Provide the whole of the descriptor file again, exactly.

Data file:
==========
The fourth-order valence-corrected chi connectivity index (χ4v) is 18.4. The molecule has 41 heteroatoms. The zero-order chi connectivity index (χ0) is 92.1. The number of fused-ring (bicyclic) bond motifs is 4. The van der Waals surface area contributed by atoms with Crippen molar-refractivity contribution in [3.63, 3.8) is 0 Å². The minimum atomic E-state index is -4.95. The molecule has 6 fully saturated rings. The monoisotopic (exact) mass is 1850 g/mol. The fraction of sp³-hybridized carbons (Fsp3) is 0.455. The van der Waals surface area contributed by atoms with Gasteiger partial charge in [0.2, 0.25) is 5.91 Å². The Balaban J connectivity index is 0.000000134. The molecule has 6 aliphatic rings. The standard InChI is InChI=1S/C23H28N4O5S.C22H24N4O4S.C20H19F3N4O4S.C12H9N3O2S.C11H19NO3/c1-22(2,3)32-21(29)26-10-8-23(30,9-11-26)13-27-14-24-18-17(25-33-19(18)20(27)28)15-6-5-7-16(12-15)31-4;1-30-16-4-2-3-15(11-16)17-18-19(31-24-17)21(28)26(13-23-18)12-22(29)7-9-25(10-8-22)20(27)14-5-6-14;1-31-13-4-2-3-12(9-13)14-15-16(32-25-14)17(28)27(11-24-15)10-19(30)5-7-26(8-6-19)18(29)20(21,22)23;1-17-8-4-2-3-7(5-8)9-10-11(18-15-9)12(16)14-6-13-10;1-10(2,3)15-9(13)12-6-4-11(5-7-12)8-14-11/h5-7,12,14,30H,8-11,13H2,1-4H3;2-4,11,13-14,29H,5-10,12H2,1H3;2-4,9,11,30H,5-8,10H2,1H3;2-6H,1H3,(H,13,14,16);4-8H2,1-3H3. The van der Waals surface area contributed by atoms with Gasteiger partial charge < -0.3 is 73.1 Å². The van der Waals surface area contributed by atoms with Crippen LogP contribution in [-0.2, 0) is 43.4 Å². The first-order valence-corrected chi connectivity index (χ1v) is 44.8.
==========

The fourth-order valence-corrected chi connectivity index (χ4v) is 18.4. The molecule has 41 heteroatoms. The zero-order chi connectivity index (χ0) is 92.1. The number of fused-ring (bicyclic) bond motifs is 4. The van der Waals surface area contributed by atoms with Crippen molar-refractivity contribution in [3.63, 3.8) is 0 Å². The minimum atomic E-state index is -4.95. The molecule has 6 fully saturated rings. The monoisotopic (exact) mass is 1850 g/mol. The fraction of sp³-hybridized carbons (Fsp3) is 0.455. The van der Waals surface area contributed by atoms with Gasteiger partial charge in [0.2, 0.25) is 5.91 Å². The Balaban J connectivity index is 0.000000134. The molecule has 6 aliphatic rings. The standard InChI is InChI=1S/C23H28N4O5S.C22H24N4O4S.C20H19F3N4O4S.C12H9N3O2S.C11H19NO3/c1-22(2,3)32-21(29)26-10-8-23(30,9-11-26)13-27-14-24-18-17(25-33-19(18)20(27)28)15-6-5-7-16(12-15)31-4;1-30-16-4-2-3-15(11-16)17-18-19(31-24-17)21(28)26(13-23-18)12-22(29)7-9-25(10-8-22)20(27)14-5-6-14;1-31-13-4-2-3-12(9-13)14-15-16(32-25-14)17(28)27(11-24-15)10-19(30)5-7-26(8-6-19)18(29)20(21,22)23;1-17-8-4-2-3-7(5-8)9-10-11(18-15-9)12(16)14-6-13-10;1-10(2,3)15-9(13)12-6-4-11(5-7-12)8-14-11/h5-7,12,14,30H,8-11,13H2,1-4H3;2-4,11,13-14,29H,5-10,12H2,1H3;2-4,9,11,30H,5-8,10H2,1H3;2-6H,1H3,(H,13,14,16);4-8H2,1-3H3. The van der Waals surface area contributed by atoms with Gasteiger partial charge < -0.3 is 73.1 Å². The van der Waals surface area contributed by atoms with Crippen LogP contribution in [-0.2, 0) is 43.4 Å². The first-order valence-corrected chi connectivity index (χ1v) is 44.8.